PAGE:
Mentions: In order to test if EDA is differentially expressed in marine andfreshwater fish due to cis-regulatory differences, we performedallele-specific expression in F1 hybrid fish made by crossing marine and freshwatersticklebacks. The F1 hybrids are heterozygous for both the marine and freshwaterhaplotypes at the EDA locus, and therefore express both alleles inan identical trans-acting environment. We then isolated RNA from 10different developing tissues, and determined whether the freshwater and marineEDA transcripts were expressed at the same or different levelsusing pyrosequencing (Figure 1, see‘Materials and methods’). No significant expression differences betweenmarine and freshwater EDA alleles were observed in the fins or thelower jaw. However, the freshwater EDA allele was expressed almostfourfold lower than the marine allele in the developing anterior and posterior flanks(corresponding to sites where armor plates had already appeared, or were not formingyet; respectively), and in the dorsal and pelvic spines (p < 0.01,Student's t test), as well as twofold lower in the premaxilla(p < 0.05, Student's t test). These data suggest thatthe marine and freshwater haplotypes at the EDA locus havecis-acting regulatory changes that reduce expression of thefreshwater allele in particular tissues, including the flank regions where armorplates normally form.10.7554/eLife.05290.003Figure 1.EDA shows allele-specific expression differences inseveral tissues, indicating cis-regulatorydivergence.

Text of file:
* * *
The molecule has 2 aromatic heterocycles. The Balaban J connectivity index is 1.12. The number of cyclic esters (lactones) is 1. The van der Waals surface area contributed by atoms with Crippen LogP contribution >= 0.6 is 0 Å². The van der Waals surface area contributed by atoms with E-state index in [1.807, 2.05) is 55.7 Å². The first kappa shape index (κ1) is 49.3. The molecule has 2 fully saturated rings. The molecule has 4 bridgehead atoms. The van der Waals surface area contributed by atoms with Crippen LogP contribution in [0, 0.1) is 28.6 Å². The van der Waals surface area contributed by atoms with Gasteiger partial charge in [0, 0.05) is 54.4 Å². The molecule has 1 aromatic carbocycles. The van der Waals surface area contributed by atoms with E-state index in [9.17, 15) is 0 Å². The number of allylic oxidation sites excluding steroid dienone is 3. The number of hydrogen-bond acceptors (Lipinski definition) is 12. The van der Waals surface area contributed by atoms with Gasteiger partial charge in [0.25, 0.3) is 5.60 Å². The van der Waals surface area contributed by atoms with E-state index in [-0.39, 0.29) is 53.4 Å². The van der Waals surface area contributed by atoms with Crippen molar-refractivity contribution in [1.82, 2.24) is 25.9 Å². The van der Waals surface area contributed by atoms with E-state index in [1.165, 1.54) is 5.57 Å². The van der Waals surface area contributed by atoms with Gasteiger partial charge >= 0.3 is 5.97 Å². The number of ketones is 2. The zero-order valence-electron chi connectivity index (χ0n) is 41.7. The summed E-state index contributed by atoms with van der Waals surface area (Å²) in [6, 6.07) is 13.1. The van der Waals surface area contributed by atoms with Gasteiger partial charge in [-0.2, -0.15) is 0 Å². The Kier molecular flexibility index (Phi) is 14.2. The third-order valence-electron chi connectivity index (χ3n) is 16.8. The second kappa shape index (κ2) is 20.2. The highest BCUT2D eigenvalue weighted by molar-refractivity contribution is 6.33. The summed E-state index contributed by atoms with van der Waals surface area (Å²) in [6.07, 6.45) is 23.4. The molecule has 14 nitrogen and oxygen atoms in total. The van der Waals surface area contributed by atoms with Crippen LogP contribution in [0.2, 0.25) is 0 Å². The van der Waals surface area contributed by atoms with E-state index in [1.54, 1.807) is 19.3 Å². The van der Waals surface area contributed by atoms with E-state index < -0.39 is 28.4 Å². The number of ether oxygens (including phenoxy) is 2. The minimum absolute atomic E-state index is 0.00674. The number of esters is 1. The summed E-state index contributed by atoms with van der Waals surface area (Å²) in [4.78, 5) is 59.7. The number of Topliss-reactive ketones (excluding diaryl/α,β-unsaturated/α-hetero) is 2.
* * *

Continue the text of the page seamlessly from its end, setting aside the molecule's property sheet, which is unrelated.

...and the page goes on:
Bottom Line: An identical T → G base pair change is found in EDA enhancers of divergent low-plated fish.Recreation of the T → G change in a marine enhancer strongly reduces expression in posterior armor plates.Thus parallel evolution of low-plated sticklebacks has occurred through a shared DNA regulatory change, which reduces the sensitivity of an EDA enhancer to Wnt signaling, and alters expression in developing armor plates while preserving expression in other tissues.

View Article: PubMed Central - PubMed

Affiliation: Department of Developmental Biology, Stanford University School of Medicine, Stanford, United States.

ABSTRACT
Armor plate changes in sticklebacks are a classic example of repeated adaptive evolution. Previous studies identified ectodysplasin (EDA) gene as the major locus controlling recurrent plate loss in freshwater fish, though the causative DNA alterations were not known. Here we show that freshwater EDA alleles have cis-acting regulatory changes that reduce expression in developing plates and spines. An identical T → G base pair change is found in EDA enhancers of divergent low-plated fish. Recreation of the T → G change in a marine enhancer strongly reduces expression in posterior armor plates. Bead implantation and cell culture experiments show that Wnt signaling strongly activates the marine EDA enhancer, and the freshwater T → G change reduces Wnt responsiveness. Thus parallel evolution of low-plated sticklebacks has occurred through a shared DNA regulatory change, which reduces the sensitivity of an EDA enhancer to Wnt signaling, and alters expression in developing armor plates while preserving expression in other tissues.